Posted By Claire on November 17, 2014At St James’s Palace, early in the morning of 17th November 1558, Queen Mary I died. This daughter of Henry VIII and his first wife, Catherine of Aragon, was just forty-two years old and had only reigned for five years and four months.
Mary I has gone down in history as “Bloody Mary”, the “killer queen” who murdered nearly 300 Protestants, rubbing her hands with glee as the heretics burned. But that label should not define this woman and her reign. Although many see her reign as a failure, as part of the “Mid-Tudor Crisis”, Mary actually achieved a significant amount during her short reign:
- The preservation of the Tudor succession
- The reconciliation of England and Rome
- Establishment of the “gender-free authority of the crown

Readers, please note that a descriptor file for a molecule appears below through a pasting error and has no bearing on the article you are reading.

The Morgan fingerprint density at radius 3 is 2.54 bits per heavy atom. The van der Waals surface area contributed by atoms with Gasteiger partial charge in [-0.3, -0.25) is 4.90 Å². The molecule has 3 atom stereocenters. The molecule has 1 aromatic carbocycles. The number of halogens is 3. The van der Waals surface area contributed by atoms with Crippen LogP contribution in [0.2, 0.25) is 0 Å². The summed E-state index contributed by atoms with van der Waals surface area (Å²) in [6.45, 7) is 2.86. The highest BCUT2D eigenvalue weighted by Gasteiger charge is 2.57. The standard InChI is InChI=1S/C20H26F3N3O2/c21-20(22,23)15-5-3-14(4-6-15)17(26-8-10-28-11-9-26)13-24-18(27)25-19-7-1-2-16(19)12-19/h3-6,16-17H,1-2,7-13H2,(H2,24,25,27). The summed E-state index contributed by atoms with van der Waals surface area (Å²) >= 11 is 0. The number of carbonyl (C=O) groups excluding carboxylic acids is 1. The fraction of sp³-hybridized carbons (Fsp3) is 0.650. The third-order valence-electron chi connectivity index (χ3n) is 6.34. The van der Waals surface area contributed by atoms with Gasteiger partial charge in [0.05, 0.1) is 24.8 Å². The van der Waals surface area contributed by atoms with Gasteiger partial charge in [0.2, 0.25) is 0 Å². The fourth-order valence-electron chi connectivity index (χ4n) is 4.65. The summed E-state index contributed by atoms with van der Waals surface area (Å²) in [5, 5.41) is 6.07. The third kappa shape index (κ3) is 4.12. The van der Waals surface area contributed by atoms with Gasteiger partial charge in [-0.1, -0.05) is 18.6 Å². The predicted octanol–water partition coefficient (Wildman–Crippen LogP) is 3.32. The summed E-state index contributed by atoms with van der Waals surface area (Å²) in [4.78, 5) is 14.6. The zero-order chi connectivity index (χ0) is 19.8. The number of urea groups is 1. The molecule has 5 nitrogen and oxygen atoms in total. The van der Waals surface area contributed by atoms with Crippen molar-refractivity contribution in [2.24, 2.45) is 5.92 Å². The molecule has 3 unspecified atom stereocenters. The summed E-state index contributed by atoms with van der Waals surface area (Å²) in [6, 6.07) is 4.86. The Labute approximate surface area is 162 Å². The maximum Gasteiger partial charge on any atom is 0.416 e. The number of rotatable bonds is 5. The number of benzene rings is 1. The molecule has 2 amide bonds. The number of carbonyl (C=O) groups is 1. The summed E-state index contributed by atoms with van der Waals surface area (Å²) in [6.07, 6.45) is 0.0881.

- Reform and renovation of the Church
- Improvement of the navy and militia
- Defeat of rebellions
- Reforms of customs taxes and coinage
- Encouragement of domestic industries
Mary’s half-sister Elizabeth would certainly have had a harder time of it if she hadn’t had Mary’s achievements to build on.
Please don’t think I’m condoning or belittling the persecution of the Protestants, I’m simply saying that we need to dig deeper than the label “Bloody Mary” and to educate people about this woman and her reign as a whole.
- The Myth of Bloody Mary, ElizabethFiles.com
- Mary Tudor: The First Queen, Linda Porter
- Mary Tudor, David Loades
- Mary Tudor: Princess, Bastard, Queen, Anna Whitelock
Also on this day in history…
- 1558 – Death of Cardinal Reginald Pole, Mary I’s Archbishop of Canterbury, at Lambeth Palace in London. He had been ill since September 1558 and died after hearing news of Mary I’s death. He lay in state at the palace for forty days before being buried at Becket’s Corona in Canterbury Cathedral.